Almost overnight, Lyne’s 1987 psychological thriller became shorthand for a man’s worst nightmare: a woman who can’t let go. Douglas plays Dan Gallagher, a married Manhattan lawyer who begins a steamy affair with Alex Forrest (Close) while his wife is out of town. But when he tries to end things, Alex goes ballistic, resorting to increasingly violent means to keep him. In 2019, Close said she thinks Fatal Attraction is due for a remake
unpacking the nuances and layers of her bunny-boiling villainess. Fennell has essentially done just that. Promising Young Woman
is a pointed response to an accepted (and lauded — Fatal Attraction was nominated for six Academy Awards) cultural myth. Her movie shifts the perspective, and in doing so, reveals an entirely new story.
“In a Fatal Attraction
movie, she's psycho,” Fennell told Refinery29 in December
about Cassie. “[Promising Young Woman
] is playing on all these tropes. We see how it’s not just [about] the action that’s in the movie. It’s the aftermath. It’s how people cover it up. It’s how people rewrite things.”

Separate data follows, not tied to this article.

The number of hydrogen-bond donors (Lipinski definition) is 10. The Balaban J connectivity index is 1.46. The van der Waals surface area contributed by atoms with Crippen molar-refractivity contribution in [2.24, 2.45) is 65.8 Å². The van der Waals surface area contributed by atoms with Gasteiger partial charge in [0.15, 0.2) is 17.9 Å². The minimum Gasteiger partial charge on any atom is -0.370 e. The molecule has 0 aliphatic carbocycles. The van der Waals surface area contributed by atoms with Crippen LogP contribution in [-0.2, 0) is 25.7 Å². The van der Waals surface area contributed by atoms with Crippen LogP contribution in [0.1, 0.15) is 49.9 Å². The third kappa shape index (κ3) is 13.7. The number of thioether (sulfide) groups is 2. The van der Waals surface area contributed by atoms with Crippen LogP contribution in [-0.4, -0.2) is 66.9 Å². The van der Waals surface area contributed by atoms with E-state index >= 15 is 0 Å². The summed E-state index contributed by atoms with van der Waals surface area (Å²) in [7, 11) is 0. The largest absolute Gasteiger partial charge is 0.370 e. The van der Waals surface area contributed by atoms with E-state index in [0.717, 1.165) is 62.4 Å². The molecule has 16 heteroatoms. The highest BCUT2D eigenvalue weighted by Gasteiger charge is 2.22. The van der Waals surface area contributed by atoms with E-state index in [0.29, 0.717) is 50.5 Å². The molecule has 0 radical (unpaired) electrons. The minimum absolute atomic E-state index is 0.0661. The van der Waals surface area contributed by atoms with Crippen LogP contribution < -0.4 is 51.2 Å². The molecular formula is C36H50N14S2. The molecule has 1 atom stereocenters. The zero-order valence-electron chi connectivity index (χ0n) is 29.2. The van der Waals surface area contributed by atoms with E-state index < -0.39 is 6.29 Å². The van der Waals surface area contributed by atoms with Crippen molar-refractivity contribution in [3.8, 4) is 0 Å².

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This Is Paris (2020)Directed by:
Alexandra DeanStreaming on: YouTube Premium
While the image of Bo Burnham gyrating to Paris Hilton’s 2006 bop
in a drugstore gives me endless and genuine delight, its larger significance is far from frivolous. Fennell specifically used pop songs by women artists that have traditionally been dismissed as silly or shallow to channel rage and sadness. Dean’s documentary about Hilton
takes a similar approach, allowing a cultural figure who has been mocked and derided to tell her own dark tale. Behind the vapid reality career, the sex tape, and silly heiress persona lies real deep-rooted trauma.
The Hunting Ground (2015)Directed by:
Kirby Dick Streaming on: HBO Max
In Promising Young Woman
, Cassie’s trauma stems from watching her best friend spiral into depression and eventually, suicide, after being raped at a college party. Though she reported her assault to the school, her claims were dismissed. Dick’s documentary shines a light on the epidemic of sexual assault on campus
, and the complicated red tape that too often prevents victims from ever getting justice.